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Community service alternatives

Hair donation through organizations like Locks of Love is one of many ways to serve your community (H. Baldacci).
Hair donation through organizations like Locks of Love is one of many ways to serve your community (H. Baldacci).

Walking through the halls, I bet you’ve seen them. Even if you don’t know it, they’re probably there. Girls (and guys) who’ve changed their whole appearance in a matter of minutes. Maybe they’re reaching up to pin their hair into a ponytail, forgetting that it’s not there anymore because they’ve donated it to an organization like Locks of Love.

Locks of Love, a non-profit organization that makes wigs for children suffering from any kind of medical hair loss, requires ten inches of unbleached hair from donations in order to compile their wigs. Other organizations that are popular for hair donations are Pantene Beautiful Lengths, which requires only eight inches and is specifically for women with cancer, and Wigs for Kids, which helps the same demographic as Locks of Love, but requires a more substantial 12 inches.

While cutting your hair for organizations like Locks of Love definitely requires bravery (and lots of hair clips), it’s also a great alternative for students who are too busy to devote their time to community service.

“You need to be willing to spend a lot of time [serving],” said sophomore Sarah Palecki, who currently has about 200 service hours. “You have to put a real effort into it, but I love the feeling you get when you give back to the community.”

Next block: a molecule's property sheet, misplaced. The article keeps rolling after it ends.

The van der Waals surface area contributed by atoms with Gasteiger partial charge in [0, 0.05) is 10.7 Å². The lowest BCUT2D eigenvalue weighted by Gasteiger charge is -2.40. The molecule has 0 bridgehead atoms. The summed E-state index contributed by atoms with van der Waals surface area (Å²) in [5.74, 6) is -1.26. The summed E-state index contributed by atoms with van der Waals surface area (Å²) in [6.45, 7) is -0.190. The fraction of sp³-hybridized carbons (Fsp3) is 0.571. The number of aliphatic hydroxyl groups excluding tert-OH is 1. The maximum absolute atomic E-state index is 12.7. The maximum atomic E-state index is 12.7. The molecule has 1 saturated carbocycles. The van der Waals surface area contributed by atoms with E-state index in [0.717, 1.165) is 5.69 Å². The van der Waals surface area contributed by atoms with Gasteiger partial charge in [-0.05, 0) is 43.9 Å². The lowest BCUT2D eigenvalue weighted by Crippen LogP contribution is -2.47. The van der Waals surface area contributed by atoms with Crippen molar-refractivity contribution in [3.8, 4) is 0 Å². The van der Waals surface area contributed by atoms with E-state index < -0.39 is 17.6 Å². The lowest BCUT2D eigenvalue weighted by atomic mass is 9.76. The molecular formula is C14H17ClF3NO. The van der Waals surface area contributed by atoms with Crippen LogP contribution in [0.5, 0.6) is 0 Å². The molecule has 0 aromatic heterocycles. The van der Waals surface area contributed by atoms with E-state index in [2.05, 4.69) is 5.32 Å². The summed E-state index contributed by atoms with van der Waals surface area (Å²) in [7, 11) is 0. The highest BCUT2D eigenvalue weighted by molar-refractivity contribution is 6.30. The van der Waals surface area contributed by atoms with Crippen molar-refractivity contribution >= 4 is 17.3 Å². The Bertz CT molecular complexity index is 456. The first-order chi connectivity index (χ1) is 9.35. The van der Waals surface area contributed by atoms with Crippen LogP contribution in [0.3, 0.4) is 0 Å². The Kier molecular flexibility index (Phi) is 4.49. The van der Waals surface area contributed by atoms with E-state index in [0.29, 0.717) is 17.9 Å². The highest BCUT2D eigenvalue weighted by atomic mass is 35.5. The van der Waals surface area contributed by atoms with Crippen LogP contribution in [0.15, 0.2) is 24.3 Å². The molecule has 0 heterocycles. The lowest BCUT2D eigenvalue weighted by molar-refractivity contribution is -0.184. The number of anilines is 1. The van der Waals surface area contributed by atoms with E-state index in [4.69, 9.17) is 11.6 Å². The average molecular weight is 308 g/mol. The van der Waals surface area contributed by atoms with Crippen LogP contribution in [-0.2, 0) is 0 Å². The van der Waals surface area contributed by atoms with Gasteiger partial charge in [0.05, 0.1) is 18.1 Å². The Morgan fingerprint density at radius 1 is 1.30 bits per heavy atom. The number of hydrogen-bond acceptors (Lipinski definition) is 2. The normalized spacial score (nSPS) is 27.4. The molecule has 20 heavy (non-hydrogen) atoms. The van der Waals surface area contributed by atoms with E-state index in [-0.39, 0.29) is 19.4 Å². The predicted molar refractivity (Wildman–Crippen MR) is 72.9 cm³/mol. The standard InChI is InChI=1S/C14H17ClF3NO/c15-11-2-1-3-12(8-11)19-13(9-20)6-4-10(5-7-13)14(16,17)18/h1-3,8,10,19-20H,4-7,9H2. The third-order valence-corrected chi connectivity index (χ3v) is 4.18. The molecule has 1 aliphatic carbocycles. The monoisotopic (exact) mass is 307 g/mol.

Some students don’t have time for hours away from sports, school, and homework, and should realize that there are other ways to help their community despite their busy schedule. Waiting a year or two for your hair to grow may sound time consuming, but does it take any time out of your day?

For people not willing to wait so long, there are other hair donation organizations that accept shorter lengths of hair and put it towards other purposes.

Junior Kaitlyn Lyngaas donated her hair through a program that used hair donations to soak up oil from the 2010 BP oil spill in the gulf.

“I was sad [to have my hair cut], but it felt good at the same time,” said Lyngaas.

Another alternative is donating blood, which many Huntley High School students, like junior Akshay Patil, have done at the student council’s blood drives.

“I just felt like I should,” said Patil. “If they use the blood I donated, I might have saved a life.”

Another benefit of donating is that if you donate four times or more, you receive a Red Cord (much like the Silver Cord service award) to wear on your cap at graduation.

“I would definitely recommend donating to other people,” said Patil.

Helping your community isn’t hard. You don’t need to devote hours of your time, although if you can, then that’s always a great option. You just need to be willing to put half an hour aside for a haircut or blood donation.


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